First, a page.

3. I’ll say the same thing here , that I said to my ex mother in law, who didn’t like the way I designed my house.

    “Pay for the house, and you can have it built anyway you’d like”. The same goes to you, Mr. Gibson.

    • To me, one of the main reasons to build a stadium is to give Temple such a homefield advantage that conference opponents fear coming here. That design defeats the purpose. I don’t see much more of an advantage with this design than what we currently have at the Linc in terms of sound. Hate to build something that our fans regret when we have models like the BC one and the Georgia Tech one that put the fans closer to the action for essentially the same price tag.
      Georgia Tech Stadium

      • So your basing your opinion on the project based on an artist rendition of the stadium ?

        And you can really tell from that conception that the seats are going to be sloped and not on top of the field ? The details in that artist rendition of the proposed stadium aren’t that clear to me.

        The Temple home field advantage will be having home field on campus . Imagine thousands of screaming fans cheering , as the temple diamond band leads the team out of the EO complex Saturday morning, down Norris Street towards the stadium .

    • That scenario you described is no different than what Temple has at the Linc now. Mike is right. Maximize the noise inside the stadium DURING THE ACTUAL GAME by keeping the sound inside and not letting it escape. A more enclosed stadium with fans right on top of the action does that. (Anyway, hasn’t Englert said that he will look at ways at reducing the noise for the neighbors? Keeping it in the box accomplishes that.)

  4. The Linc helps with recruiting Ben? What high school kid comes to what looks like an empty stadium (25K in a stadium that holds 70k looks like a ghost town). Not only will a Temple Stadium improve recruiting efforts, it will help build on the academic progress by drawing more students and increasing admissions competition. This could be another model….looks like that project was a year and a half, but this is Philly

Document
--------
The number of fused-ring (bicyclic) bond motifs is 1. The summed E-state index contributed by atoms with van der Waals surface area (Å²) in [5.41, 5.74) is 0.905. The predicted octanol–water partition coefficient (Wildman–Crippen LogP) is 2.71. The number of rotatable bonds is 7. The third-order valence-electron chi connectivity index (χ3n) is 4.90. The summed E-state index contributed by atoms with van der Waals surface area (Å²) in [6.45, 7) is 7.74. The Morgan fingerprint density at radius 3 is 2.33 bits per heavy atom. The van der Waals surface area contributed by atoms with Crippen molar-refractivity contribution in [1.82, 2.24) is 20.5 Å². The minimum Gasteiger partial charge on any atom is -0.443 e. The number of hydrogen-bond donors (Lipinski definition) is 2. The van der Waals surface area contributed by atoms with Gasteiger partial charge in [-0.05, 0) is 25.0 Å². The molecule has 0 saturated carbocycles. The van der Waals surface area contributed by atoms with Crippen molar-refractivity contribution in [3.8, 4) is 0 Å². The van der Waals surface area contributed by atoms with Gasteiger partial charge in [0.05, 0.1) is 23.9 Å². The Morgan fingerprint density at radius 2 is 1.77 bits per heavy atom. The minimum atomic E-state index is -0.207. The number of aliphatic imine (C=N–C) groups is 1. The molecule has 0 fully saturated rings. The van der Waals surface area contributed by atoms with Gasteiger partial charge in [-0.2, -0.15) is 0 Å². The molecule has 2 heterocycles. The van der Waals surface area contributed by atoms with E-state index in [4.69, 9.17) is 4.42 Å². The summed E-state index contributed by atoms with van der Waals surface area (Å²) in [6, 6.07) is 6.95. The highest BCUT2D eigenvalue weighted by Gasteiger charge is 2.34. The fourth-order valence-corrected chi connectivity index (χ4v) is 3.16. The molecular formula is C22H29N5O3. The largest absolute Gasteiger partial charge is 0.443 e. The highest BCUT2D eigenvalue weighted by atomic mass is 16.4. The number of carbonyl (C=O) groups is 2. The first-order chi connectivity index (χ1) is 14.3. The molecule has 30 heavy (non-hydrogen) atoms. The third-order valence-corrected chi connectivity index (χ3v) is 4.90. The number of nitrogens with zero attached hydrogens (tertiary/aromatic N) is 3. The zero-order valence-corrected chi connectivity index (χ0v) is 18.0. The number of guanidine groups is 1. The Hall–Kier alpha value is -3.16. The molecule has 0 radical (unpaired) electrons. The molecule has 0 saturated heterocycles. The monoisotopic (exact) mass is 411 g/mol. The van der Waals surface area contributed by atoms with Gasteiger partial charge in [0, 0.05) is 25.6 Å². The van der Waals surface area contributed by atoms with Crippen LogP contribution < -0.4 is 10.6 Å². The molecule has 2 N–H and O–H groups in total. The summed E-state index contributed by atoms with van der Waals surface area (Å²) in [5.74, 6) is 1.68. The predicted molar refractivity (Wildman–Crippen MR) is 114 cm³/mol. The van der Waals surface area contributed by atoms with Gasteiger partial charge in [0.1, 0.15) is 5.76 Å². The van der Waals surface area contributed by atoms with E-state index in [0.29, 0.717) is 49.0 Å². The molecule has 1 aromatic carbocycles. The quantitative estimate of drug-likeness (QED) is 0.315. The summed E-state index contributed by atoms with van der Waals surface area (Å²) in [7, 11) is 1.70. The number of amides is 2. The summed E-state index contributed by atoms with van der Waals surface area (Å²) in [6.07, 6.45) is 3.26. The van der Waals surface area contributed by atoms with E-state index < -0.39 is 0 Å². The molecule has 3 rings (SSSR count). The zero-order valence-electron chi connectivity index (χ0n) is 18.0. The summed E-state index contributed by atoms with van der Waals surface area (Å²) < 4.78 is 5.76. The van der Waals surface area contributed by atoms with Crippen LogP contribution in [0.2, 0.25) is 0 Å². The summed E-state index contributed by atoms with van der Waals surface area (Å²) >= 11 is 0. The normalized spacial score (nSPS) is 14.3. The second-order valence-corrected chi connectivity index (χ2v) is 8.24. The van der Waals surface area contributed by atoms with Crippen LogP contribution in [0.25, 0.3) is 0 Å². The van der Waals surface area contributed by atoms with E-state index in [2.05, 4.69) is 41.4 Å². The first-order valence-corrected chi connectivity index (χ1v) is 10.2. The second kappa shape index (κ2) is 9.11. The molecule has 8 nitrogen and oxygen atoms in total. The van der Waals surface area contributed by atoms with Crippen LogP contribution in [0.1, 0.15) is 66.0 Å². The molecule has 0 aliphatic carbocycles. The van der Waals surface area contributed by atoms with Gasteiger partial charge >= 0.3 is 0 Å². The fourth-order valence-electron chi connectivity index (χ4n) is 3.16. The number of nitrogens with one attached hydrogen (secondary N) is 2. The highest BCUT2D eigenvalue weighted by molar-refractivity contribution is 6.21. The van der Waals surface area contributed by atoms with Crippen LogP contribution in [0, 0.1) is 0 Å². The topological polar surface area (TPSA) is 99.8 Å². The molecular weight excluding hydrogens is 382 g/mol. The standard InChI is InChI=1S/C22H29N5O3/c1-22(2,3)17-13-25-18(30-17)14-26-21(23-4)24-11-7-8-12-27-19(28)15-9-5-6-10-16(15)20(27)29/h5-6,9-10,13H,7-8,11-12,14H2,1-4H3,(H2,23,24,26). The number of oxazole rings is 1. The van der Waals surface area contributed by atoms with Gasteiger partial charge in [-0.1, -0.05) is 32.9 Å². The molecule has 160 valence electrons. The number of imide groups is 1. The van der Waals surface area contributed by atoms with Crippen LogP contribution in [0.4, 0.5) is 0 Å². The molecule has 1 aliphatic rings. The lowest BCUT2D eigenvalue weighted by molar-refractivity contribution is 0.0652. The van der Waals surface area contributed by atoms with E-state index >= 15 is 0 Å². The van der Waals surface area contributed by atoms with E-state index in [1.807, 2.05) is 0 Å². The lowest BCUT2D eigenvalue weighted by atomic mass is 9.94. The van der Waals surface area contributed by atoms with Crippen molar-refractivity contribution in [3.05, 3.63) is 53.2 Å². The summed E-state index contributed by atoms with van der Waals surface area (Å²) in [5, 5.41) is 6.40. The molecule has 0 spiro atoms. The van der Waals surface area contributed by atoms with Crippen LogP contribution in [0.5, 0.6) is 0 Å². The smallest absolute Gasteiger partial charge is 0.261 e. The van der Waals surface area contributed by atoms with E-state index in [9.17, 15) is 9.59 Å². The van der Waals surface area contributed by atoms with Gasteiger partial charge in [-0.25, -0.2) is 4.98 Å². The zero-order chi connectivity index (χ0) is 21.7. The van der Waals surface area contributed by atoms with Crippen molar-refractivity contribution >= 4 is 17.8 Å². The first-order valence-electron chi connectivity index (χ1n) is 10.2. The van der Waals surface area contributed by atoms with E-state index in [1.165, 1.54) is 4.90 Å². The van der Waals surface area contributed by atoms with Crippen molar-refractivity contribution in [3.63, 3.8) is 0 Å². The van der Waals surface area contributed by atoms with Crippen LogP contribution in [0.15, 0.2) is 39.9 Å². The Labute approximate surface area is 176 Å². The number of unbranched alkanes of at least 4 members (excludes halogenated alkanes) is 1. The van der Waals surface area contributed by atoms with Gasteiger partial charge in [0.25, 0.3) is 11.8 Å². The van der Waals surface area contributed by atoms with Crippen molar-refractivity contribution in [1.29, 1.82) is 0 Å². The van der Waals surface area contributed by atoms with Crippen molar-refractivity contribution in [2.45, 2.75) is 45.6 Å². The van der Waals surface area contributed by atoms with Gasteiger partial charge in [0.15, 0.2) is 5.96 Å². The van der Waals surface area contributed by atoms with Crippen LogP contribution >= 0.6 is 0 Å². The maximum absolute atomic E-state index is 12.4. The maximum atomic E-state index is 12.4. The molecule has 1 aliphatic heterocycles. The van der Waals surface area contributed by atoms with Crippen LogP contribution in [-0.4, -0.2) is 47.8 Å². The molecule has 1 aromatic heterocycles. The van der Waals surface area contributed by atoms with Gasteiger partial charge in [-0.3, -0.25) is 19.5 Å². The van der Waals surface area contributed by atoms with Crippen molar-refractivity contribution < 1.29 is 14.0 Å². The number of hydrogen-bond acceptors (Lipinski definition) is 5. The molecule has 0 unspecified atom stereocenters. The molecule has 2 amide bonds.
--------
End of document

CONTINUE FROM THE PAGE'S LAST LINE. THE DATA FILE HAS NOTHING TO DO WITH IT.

5. Biggest concern is the budget numbers that have been put out there, $130 million. In this market, I think you get something close to a high school stadium on steroids, which is kind of what that rendering looks like. Don’t know how much that helps the program move forward. The other question I have, do students currently get tickets to the game for free / minimal cost? I ask this because one of the “selling” points of the OCS is that students “can just roll out of bed” to a game, but will that really be the case if the cost of tickets is considerably higher than the current set up?

    • Yes, looks like a glorified Northeast High Field. As far as the students, all students get into football and basketball games for free (not really free, part of their “student activities fee) and we have 12.5 kids living on campus and still have a hard time drawing 4K total fans to our beautiful on-campus hoop facility. If we keep winning like we have the last three years, maybe that won’t apply to football. Lose, though, and it’s going to be the same Mausoleum the LC has turned into now.

      • The poor basketball attendance has always been my devil’s advocate argument in my head. BUT. When you think about it they are apples and oranges. Though Temple is referred to as a ‘basketball school’, we’re not UCONN. Students would much rather drink and carry on before and after a football game than a basketball game. Rather than 15 games that you know you’ll make eventually, football has 6 set games. If you don’t make it you missed your shot. With any luck Temple football will keep on the up-and-up and home games at 330 will pull close to 10k hammered, proud, TUFF, students.

  6. KJ has posted on this site that he has seen several artists renderings of the field. My question to KJ if he has seen something different than the rendering released to the public yesterday?

    • I only see one picture of the stadium. There’s another drawing of the street and a map. I’m kind of hoping to see other conceptions of the stadium.

  7. “Multi-purpose” really is a good strategy/plan. For one thing, it underscores what college should be all about – classrooms, research, community outreach (in the inner city), retail and sports combined. It’s not just another sports facility, but combines the stadium (seating, a field, concessions and sports related gathering places) with all those other educational/retail uses.

    BTW, 35K is a bit more than a glorified HS stadium. The exterior multi-purpose appearance will go a long way to bolster more-than-just-a-stadium concept and blend into, even enhance, the bordering neighborhood. I’ve been to Temple games at several Mid American (not Atlantic, Mike) Conference schools (Ohio, Miami, Kent, Ball St.) and, while empty seats prevail, the stadiums are nicely designed. This Temple design is as nice or nicer than those, IMO. But a really significant main stadium entrance with owl motifs would be an appealing addition. As I’ve said before, it’s too bad no one had the forethought to save some of the owl sculptures from old Temple Stadium.

  8. Just for the record, I’ve been to Bowling Green also…..